Lighter Explodes in Hand
A Personal Account
by Keith Burton - GCN 7/2/07
With every 4th of July, warnings are issued about the dangers and risks of fireworks. But what would you do if a common butane cigarette lighter exploded in your hand?
That is what happened to me Monday evening. I was just placing the lighter on my dining room table when before it touched the surface, it suddenly exploded in my hand, throwing pieces of its plastic body around my dining room.
No, I wasn't hurt, just very surprised. The lighter was not lit, and nothing had struck it. It just suddenly went "POW" and I dropped it to the floor. I am not so sure that it just didn't fly out of my hand. I was so surprised. I also had in my hand a set of keys and my cell phone.
In my 53 years I have never seen a lighter do that. These lighters are a commonly sold item in store across America. I don't even know where I got this one, but probably at a nearby convenience store.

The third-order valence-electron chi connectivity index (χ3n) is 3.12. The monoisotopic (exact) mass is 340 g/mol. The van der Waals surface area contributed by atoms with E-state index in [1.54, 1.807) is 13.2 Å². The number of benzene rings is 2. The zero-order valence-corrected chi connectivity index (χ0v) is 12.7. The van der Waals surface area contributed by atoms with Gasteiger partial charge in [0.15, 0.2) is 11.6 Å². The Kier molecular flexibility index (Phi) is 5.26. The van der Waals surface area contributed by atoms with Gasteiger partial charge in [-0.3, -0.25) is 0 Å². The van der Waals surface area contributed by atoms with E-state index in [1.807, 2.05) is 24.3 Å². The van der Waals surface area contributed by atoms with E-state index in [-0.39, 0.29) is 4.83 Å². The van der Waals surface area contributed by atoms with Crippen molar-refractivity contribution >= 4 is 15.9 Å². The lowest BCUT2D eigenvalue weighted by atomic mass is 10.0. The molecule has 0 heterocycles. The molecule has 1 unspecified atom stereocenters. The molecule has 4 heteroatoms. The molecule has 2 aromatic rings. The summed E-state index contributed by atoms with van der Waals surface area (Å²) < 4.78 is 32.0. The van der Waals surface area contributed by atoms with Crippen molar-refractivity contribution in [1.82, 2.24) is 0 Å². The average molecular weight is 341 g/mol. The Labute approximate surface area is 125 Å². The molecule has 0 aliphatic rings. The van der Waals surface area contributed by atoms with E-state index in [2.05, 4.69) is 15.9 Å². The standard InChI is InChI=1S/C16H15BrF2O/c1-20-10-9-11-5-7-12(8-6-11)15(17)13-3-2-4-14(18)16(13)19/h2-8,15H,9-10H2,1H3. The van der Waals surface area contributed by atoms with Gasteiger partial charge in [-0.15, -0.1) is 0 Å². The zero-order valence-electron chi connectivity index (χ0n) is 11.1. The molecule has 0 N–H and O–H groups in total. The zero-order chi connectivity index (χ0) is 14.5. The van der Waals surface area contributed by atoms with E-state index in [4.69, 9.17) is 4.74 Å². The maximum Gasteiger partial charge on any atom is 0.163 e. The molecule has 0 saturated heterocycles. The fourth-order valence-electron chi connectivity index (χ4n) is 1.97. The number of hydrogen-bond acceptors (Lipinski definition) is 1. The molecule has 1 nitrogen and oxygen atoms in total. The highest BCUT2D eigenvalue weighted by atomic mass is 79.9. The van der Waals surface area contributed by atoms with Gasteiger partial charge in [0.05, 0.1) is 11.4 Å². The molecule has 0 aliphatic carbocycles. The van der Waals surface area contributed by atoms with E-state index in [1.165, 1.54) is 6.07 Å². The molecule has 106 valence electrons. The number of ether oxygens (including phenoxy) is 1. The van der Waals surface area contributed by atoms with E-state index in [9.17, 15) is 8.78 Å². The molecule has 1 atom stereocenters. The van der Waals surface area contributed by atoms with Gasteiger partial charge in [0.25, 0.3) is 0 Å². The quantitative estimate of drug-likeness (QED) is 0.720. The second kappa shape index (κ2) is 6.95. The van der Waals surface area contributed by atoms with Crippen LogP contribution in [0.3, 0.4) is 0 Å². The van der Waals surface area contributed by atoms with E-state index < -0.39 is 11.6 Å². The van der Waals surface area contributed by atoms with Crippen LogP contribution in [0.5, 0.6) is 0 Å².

The lighter you see in these pictures is made in China. A review of some others that I had on hand also were made in China. But those have not exploded.
The brand stamp of the lighter is StarLite. It looks much like all the others I have seen and there is nothing extraordinary about it. As you can see from the photos, the lighter's plastic sides are gone. The pieces I picked up showed no burn marks and the lighter didn't show any sign of heat.
The small explosion the lighter made was not a big deal. But if it had gone off in my pocket, or while lighting a cigarette, or driving a car, it could have been disastrous.
A search on the Internet failed to find a website for the manufacturer and I don't know if there is some sort of standard for these lighters. But this was an alarming event.
With the growing number of Chinese manufactured products that are coming under scrutiny, perhaps officials should add plastic butane lighters to the list. In past weeks, pet food ingredients, child toys, catfish and seafood products and toothpaste have come under question.